Methods

Immunoprecipitation of TMG-capped RNAs

Immunoprecipitations were done as described by Terns et al. [39] with some modifications. Briefly, total RNAs were extracted from mixed stage N2 worms, followed by several steps to remove mRNA, rRNA, and tRNA [19]. The remaining RNAs and K121 monoclonal anti-TMG antibody (Santa Cruz) or R1131 polyclonal anti-TMG antibody [17] (Synaptic System) were incubated in Binding Buffer (1% TritonX-100, 150 mM NaCl, 2 mM EDTA pH8.0, 20 mM Tris-HCl pH8.0) overnight at 4°C with continuous shaking. The RNA-antibody complexes were coupled to Protein G PLUS-Agarose Beads (Santa Cruz) for 2 hours at 4°C gentle rotation, and the supernatant and precipitate (beads) were separated by a gentle centrifugation. RNAs in the supernatant were extracted using Trizol (Invitrogen). The precipitated pellets were washed four times with cold Low Salt Wash Buffer (1% SDS, 1% TritonX-100, 2 mM EDTA, 150 mM NaCl, 20 mM Tris-HCl pH8.0), once with High Salt Wash Buffer (1% SDS, 1% TritonX-100, 2 mM EDTA, 500 mM NaCl, 20 mM Tris-HCl pH8.0) and twice with TE Buffer (pH 7.8). The final pellets were re-suspended in the Elution Buffer (1% SDS, 0.1 M NaHCO3), incubated for 5 min at 4°C with continuous inversion. After a gentle centrifugation, the RNAs in the supernatant were extracted from the Elution Buffer by using Trizol. The RNAs from both samples were used for the microarray strategies.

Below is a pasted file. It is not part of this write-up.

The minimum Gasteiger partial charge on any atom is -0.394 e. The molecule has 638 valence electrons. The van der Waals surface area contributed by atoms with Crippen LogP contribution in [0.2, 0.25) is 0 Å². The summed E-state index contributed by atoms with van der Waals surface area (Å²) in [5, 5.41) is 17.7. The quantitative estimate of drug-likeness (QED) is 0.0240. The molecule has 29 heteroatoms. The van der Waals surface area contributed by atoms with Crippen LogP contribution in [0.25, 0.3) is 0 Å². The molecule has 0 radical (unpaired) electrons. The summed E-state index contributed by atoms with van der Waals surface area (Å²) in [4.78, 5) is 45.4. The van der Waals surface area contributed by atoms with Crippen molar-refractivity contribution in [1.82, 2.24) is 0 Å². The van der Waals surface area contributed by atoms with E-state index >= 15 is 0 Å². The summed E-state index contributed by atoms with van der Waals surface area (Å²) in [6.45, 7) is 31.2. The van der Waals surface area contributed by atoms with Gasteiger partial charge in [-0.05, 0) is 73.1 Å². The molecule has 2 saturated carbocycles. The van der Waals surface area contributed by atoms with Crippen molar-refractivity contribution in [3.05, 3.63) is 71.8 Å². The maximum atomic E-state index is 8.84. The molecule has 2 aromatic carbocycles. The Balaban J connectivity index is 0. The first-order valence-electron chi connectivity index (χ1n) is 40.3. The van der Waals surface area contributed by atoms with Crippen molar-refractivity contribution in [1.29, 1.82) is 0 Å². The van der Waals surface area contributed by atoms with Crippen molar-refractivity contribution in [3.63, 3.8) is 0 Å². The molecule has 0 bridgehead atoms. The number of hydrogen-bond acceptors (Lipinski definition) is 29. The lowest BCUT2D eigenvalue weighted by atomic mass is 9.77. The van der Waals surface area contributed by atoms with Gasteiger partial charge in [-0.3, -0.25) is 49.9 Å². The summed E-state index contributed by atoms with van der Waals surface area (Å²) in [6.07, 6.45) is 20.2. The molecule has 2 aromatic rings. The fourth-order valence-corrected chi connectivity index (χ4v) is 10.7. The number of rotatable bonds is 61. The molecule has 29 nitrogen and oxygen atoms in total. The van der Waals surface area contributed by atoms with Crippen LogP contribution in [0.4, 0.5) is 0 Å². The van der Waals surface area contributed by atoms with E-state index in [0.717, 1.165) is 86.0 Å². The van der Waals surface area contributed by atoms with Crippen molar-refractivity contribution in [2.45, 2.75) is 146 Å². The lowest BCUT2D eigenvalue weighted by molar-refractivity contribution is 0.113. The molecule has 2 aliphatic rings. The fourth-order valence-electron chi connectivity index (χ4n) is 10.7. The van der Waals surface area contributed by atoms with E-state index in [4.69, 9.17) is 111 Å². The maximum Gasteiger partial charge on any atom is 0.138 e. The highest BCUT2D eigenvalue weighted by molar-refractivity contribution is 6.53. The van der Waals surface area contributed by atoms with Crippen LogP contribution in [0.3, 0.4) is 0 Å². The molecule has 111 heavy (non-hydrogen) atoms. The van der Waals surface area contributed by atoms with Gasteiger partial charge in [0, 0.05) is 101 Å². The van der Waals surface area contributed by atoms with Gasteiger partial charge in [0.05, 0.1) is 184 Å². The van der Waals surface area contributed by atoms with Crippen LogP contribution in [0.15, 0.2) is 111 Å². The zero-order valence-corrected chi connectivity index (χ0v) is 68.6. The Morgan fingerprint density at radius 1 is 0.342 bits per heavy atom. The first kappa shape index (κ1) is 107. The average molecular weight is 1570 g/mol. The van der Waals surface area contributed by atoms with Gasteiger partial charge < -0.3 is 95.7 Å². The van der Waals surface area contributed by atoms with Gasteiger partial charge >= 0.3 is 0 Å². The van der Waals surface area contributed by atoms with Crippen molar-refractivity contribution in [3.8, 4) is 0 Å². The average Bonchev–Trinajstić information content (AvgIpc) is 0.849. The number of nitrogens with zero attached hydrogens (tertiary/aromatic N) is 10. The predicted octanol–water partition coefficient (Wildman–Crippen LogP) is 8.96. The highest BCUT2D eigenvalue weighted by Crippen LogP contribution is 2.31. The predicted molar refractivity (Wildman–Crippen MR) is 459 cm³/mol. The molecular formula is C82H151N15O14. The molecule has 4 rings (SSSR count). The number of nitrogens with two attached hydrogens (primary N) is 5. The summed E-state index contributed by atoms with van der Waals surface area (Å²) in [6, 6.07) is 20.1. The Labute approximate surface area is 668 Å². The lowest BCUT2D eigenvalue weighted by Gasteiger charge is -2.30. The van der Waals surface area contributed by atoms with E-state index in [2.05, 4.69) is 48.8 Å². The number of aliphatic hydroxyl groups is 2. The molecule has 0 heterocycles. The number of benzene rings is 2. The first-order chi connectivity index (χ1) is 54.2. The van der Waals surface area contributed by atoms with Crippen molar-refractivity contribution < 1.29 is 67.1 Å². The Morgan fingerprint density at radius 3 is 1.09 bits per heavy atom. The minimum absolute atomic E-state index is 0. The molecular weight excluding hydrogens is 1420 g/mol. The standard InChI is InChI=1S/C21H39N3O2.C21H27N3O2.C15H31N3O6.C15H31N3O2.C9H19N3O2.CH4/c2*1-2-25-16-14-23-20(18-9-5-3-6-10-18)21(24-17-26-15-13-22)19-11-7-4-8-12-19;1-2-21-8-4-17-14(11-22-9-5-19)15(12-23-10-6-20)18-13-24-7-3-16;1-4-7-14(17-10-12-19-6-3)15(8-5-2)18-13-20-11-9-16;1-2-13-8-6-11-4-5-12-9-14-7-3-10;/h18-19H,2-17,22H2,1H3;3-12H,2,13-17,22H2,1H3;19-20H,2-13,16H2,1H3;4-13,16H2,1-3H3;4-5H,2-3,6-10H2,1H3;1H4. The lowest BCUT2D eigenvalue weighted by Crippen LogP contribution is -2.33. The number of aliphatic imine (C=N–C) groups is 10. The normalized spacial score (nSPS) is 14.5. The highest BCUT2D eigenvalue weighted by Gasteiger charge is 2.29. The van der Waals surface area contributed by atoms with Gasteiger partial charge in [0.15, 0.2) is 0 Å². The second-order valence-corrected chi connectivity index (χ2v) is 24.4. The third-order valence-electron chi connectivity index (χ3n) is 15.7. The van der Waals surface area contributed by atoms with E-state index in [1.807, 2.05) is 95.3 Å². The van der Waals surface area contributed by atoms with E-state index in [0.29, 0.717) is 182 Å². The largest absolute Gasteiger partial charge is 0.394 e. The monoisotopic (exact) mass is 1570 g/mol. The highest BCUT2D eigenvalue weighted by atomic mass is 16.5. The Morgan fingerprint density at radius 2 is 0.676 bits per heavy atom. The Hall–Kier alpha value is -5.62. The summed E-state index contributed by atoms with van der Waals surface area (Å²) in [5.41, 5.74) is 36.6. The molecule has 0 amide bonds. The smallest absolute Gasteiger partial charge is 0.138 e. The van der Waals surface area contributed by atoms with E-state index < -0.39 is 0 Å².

ncRNA microarray procedures

The ncRNA microarray design has been described previously [24]. After immunoprecipitation, RNA samples were dephosphorylated with calf intestine alkaline phophatase (Fermentas), and ligated to the 3' adaptor oligonucleotide by T4 RNA ligase (Fermentas). The ligated ncRNAs were reverse transcribed using an oligonucleotide complementary to the 3' adaptor. The cDNAs from the supernatant and precipitation fractions were labeled with Cy5 and Cy3 respectively, using the Fermentas Amino Allyl cDNA labeling kit. The labeled cDNAs were combined and hybridized to the microarrays. The raw data were normalized and processed using the MIDAS (TIGR TM4) software as previously described [24].